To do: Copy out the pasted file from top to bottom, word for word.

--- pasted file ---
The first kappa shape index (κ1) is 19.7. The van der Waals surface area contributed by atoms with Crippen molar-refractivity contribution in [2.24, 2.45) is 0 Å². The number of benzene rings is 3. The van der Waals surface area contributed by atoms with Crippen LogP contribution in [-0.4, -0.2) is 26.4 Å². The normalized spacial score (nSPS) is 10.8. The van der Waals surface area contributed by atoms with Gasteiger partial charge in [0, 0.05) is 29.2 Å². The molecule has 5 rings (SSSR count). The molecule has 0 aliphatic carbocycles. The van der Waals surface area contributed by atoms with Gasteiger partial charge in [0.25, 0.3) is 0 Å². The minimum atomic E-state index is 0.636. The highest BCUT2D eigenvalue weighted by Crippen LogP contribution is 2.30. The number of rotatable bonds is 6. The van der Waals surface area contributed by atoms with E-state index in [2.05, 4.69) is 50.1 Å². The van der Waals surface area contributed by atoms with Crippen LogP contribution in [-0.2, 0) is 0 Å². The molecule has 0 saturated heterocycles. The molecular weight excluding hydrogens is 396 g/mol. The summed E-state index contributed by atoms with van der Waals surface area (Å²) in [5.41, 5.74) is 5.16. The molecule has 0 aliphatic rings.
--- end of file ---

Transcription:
The first kappa shape index (κ1) is 19.7. The van der Waals surface area contributed by atoms with Crippen molar-refractivity contribution in [2.24, 2.45) is 0 Å². The number of benzene rings is 3. The van der Waals surface area contributed by atoms with Crippen LogP contribution in [-0.4, -0.2) is 26.4 Å². The normalized spacial score (nSPS) is 10.8. The van der Waals surface area contributed by atoms with Gasteiger partial charge in [0, 0.05) is 29.2 Å². The molecule has 5 rings (SSSR count). The molecule has 0 aliphatic carbocycles. The van der Waals surface area contributed by atoms with Gasteiger partial charge in [0.25, 0.3) is 0 Å². The minimum atomic E-state index is 0.636. The highest BCUT2D eigenvalue weighted by Crippen LogP contribution is 2.30. The number of rotatable bonds is 6. The van der Waals surface area contributed by atoms with E-state index in [2.05, 4.69) is 50.1 Å². The van der Waals surface area contributed by atoms with Crippen LogP contribution in [-0.2, 0) is 0 Å². The molecule has 0 saturated heterocycles. The molecular weight excluding hydrogens is 396 g/mol. The summed E-state index contributed by atoms with van der Waals surface area (Å²) in [5.41, 5.74) is 5.16. The molecule has 0 aliphatic rings.